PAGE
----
J Oral Med Oral Surg
Volume 27, Number 4, 2021
|Number of page(s)||5|
|Published online||19 October 2021|
The prevalence of odontogenic maxillary osteitis at the Cocody University Hospital's Odontostomatological Consultation and Treatment Center (CCTOS), Abidjan (Ivory Coast): clinical and therapeutic aspects
Département de Chirurgie-Pathologie et Thérapeutique − Anesthésiologie − Réanimation Radiologie − UFR d'Odonto-Stomatologie, Côte d'Ivoire
2 Département de santé publique UFR d'Odonto-Stomatologie, Université Félix Houphouët Boigny − Cocody-Abidjan, Côte d'Ivoire, Côte d'Ivoire
* Correspondence: firstname.lastname@example.org
Accepted: 16 May 2021
Maxillary osteitis is a bone tissue disease or condition with a dentoalveolar origin. This condition remains a public health concern in most developing countries, particularly in the Ivory Coast. Without appropriate management, it can alter the patient's overall health owing to aesthetic, functional, and psychological complications. This study aimed to provide a better understanding of odontogenic maxillary osteitis to consequently improve its diagnosis and medical care. Three major etiologies of maxillary osteitis have been reported: infectious, traumatic, and physicochemical causes. According to the literature, osteitis is grouped into two clinical forms, namely circumscribed osteitis and diffuse osteitis. Their diagnosis is based on a rigorous clinical examination as well as radiographic, histological, and bacteriological examinations. At the Cocody University Hospital's Odontostomatological Consultation and Treatment Center (CCTOS), patients with the late stages of the condition present with significant, disabling, and unsightly osteocutaneous-mucous lesions. Treatment of this osteitis is preventive, curative, and restorative. Odontogenic maxillary osteitis is encountered frequently and typically at a late stage at the Cocody University Hospital's CCTOS. To limit aesthetic and functional damage, raising awareness among African people about oral hygiene and the need for regular consultations should be encouraged.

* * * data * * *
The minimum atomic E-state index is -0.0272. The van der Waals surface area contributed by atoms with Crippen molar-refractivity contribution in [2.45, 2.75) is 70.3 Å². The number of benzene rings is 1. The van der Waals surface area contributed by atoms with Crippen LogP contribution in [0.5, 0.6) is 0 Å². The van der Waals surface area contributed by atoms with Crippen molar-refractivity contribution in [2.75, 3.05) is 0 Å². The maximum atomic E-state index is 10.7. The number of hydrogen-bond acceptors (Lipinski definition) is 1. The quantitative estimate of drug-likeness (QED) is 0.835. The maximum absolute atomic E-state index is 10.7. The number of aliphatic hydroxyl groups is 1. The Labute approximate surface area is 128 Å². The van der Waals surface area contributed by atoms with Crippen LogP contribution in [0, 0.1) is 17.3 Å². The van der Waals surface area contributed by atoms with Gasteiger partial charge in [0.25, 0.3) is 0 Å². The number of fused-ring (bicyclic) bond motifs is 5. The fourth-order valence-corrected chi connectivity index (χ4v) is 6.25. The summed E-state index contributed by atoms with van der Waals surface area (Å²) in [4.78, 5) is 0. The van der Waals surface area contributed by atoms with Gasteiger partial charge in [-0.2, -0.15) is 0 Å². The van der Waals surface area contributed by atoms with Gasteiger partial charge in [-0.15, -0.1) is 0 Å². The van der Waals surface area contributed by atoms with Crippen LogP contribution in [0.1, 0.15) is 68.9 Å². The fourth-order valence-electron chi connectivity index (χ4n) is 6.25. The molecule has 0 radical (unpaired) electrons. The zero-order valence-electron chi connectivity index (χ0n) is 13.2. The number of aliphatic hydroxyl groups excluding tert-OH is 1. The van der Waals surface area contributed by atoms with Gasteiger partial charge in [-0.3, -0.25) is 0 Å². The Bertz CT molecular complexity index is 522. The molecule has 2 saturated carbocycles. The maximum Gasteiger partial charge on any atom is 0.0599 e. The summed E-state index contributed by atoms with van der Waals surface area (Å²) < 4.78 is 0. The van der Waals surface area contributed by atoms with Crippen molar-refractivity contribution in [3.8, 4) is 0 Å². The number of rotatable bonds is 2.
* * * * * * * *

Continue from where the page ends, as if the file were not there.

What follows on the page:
Key words: Maxillary bone / osteitis / jaw diseases / tooth diseases
© The authors, 2021
This is an Open Access article distributed under the terms of the Creative Commons Attribution License (https://creativecommons.org/licenses/by/4.0), which permits unrestricted use, distribution, and reproduction in any medium, provided the original work is properly cited.
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